Software as a service: technical issues

The software as a service model is transforming the way companies, particularly SMBs do business. In our previous article we have reviewed data security and data ownership issues you need to take into account before adopting the SaaS model for your own business, but there are also technical considerations you must take into account. These are detailed below:

The bandwidth glass ceiling

The number one technical limitation of SaaS is that it relies on broadband and reliable internet connection. You are the best judge of whether your business has the internet connection required to keep your systems running 24-7. That said, no system, including on-site systems, is one hundred percent impervious to downtime. To overcome the particular vulnerability of the SaaS model, some SaaS vendors have integrated “offline” redundancies that enable your employees to keep on working even should the internet collapse. Once the system goes online, the data is resynced.

There is also the issue of Mac OS compatibility. Most onsite systems are designed for Linux or Windows. However, that is beginning to change, with more and more vendors supporting the Mac OS. In addition, the majority of SaaS providers are compatible with multiple web browsers, so SaaS applications are accessible regardless of your system of choice.

SaaS and Cloud computing. What’s the difference?

Well, there is a difference. The cloud is a networked system of servers, computers and databases connected in a way that enables users to rent access to benefit from their unified computational power. The buyers can flexibly increase or decrease exactly how much power they are actually renting.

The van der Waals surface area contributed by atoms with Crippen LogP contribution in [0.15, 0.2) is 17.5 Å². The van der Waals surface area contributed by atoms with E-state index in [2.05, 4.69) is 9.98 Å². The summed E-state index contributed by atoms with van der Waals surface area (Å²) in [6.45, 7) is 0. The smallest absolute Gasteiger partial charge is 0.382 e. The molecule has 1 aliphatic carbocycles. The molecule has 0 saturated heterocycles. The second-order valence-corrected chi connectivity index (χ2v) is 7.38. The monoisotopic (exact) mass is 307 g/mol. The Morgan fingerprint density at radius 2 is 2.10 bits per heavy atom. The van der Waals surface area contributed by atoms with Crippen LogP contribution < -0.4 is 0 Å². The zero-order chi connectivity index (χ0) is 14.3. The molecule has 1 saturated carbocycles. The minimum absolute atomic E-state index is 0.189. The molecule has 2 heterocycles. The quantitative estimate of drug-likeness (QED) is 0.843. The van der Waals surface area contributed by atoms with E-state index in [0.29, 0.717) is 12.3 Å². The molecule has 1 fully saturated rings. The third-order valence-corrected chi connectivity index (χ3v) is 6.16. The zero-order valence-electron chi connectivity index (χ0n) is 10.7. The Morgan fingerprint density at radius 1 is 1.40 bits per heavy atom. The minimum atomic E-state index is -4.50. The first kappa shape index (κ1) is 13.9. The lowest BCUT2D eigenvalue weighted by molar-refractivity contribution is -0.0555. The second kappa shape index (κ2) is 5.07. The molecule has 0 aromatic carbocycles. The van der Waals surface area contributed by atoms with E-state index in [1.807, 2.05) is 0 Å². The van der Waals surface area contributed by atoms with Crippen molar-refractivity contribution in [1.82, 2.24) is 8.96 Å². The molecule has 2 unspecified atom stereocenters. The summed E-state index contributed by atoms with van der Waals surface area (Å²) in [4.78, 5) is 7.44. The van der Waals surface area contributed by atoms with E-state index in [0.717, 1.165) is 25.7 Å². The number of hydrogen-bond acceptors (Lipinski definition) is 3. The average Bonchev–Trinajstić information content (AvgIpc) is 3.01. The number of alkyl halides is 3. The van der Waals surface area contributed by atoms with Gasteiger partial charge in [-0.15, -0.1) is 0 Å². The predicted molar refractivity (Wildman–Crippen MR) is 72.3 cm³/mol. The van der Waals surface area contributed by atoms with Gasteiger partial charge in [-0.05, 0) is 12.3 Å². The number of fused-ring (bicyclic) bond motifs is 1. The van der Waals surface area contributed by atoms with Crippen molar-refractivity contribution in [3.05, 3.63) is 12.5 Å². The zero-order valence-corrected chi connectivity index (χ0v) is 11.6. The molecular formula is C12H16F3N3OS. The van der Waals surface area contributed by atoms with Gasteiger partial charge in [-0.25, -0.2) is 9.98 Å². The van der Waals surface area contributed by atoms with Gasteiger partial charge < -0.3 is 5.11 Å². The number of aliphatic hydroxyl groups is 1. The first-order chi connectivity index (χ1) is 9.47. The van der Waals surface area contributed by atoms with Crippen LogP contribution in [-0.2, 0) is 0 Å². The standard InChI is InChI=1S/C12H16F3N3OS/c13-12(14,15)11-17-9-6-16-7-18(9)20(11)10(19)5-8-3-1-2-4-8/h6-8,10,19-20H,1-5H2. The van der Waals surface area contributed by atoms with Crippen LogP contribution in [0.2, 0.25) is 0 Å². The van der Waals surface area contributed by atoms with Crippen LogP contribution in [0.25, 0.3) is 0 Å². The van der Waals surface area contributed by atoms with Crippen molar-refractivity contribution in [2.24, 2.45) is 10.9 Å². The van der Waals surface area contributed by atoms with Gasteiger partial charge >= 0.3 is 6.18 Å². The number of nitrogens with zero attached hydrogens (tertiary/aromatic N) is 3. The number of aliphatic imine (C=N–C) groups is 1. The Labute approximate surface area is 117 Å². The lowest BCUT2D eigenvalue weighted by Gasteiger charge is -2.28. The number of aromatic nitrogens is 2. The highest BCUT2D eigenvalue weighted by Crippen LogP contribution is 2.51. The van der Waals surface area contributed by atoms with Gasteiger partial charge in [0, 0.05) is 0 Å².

So when we talk about cloud computing we are referring to any program, service or application that is remotely hosted and internet deliverable. But when we are talking about SaaS, we are referring specifically to dedicated business software apps that are cloud deliverable.

So what’s a private cloud?

Basically, it means squeezing all of the technology infrastructure in a public cloud into on-site storage. So the user experience is similar – his data is accessible through a web browser and he can reach and share with everyone on the private cloud. But the computing power of the infrastructure is shared among company users, not the general public. And the company will need to retain a heavily staffed IT department, with all of its attendant overhead to handle maintenance of the private cloud – which will typically be far more expensive than installing conventional systems on-site. What this means in practice is that the private cloud model is really only an attractive option for large, well established enterprises. Still, the benefit is that your proprietary information is far from prying eyes – an advantage that leads some large companies dealing with sensitive information to select this option.

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